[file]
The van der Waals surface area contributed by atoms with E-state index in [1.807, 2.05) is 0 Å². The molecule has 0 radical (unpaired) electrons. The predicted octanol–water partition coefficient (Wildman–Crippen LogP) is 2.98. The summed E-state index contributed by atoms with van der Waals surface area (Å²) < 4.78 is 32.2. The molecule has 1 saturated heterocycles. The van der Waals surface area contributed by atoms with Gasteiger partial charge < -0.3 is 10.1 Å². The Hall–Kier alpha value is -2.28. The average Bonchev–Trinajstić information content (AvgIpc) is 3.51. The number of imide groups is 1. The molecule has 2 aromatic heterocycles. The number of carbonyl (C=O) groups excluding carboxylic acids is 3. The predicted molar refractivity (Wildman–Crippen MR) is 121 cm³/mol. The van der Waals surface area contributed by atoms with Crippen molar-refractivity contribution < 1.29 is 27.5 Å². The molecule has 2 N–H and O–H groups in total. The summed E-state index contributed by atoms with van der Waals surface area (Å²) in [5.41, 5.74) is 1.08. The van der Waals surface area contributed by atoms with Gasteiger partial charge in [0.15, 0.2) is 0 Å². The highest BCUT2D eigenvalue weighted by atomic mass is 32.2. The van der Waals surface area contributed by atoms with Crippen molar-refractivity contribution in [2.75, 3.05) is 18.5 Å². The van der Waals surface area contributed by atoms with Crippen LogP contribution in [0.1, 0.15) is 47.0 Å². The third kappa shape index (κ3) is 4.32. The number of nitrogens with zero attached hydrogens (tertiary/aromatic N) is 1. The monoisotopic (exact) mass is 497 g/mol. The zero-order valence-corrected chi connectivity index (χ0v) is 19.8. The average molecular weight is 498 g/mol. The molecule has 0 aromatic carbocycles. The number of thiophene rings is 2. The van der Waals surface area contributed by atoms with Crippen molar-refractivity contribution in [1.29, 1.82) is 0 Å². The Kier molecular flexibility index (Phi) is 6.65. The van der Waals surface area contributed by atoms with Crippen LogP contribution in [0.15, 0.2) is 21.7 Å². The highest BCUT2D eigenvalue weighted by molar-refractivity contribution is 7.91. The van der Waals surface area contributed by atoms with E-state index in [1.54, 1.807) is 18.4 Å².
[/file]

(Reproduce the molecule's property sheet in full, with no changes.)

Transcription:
The van der Waals surface area contributed by atoms with E-state index in [1.807, 2.05) is 0 Å². The molecule has 0 radical (unpaired) electrons. The predicted octanol–water partition coefficient (Wildman–Crippen LogP) is 2.98. The summed E-state index contributed by atoms with van der Waals surface area (Å²) < 4.78 is 32.2. The molecule has 1 saturated heterocycles. The van der Waals surface area contributed by atoms with Gasteiger partial charge < -0.3 is 10.1 Å². The Hall–Kier alpha value is -2.28. The average Bonchev–Trinajstić information content (AvgIpc) is 3.51. The number of imide groups is 1. The molecule has 2 aromatic heterocycles. The number of carbonyl (C=O) groups excluding carboxylic acids is 3. The predicted molar refractivity (Wildman–Crippen MR) is 121 cm³/mol. The van der Waals surface area contributed by atoms with Crippen molar-refractivity contribution < 1.29 is 27.5 Å². The molecule has 2 N–H and O–H groups in total. The summed E-state index contributed by atoms with van der Waals surface area (Å²) in [5.41, 5.74) is 1.08. The van der Waals surface area contributed by atoms with Gasteiger partial charge in [0.15, 0.2) is 0 Å². The highest BCUT2D eigenvalue weighted by atomic mass is 32.2. The van der Waals surface area contributed by atoms with Crippen molar-refractivity contribution in [2.75, 3.05) is 18.5 Å². The van der Waals surface area contributed by atoms with Crippen LogP contribution in [0.1, 0.15) is 47.0 Å². The third kappa shape index (κ3) is 4.32. The number of nitrogens with zero attached hydrogens (tertiary/aromatic N) is 1. The monoisotopic (exact) mass is 497 g/mol. The zero-order valence-corrected chi connectivity index (χ0v) is 19.8. The average molecular weight is 498 g/mol. The molecule has 0 aromatic carbocycles. The number of thiophene rings is 2. The van der Waals surface area contributed by atoms with Crippen molar-refractivity contribution in [1.29, 1.82) is 0 Å². The Kier molecular flexibility index (Phi) is 6.65. The van der Waals surface area contributed by atoms with Crippen LogP contribution in [0.15, 0.2) is 21.7 Å². The highest BCUT2D eigenvalue weighted by molar-refractivity contribution is 7.91. The van der Waals surface area contributed by atoms with E-state index in [1.54, 1.807) is 18.4 Å².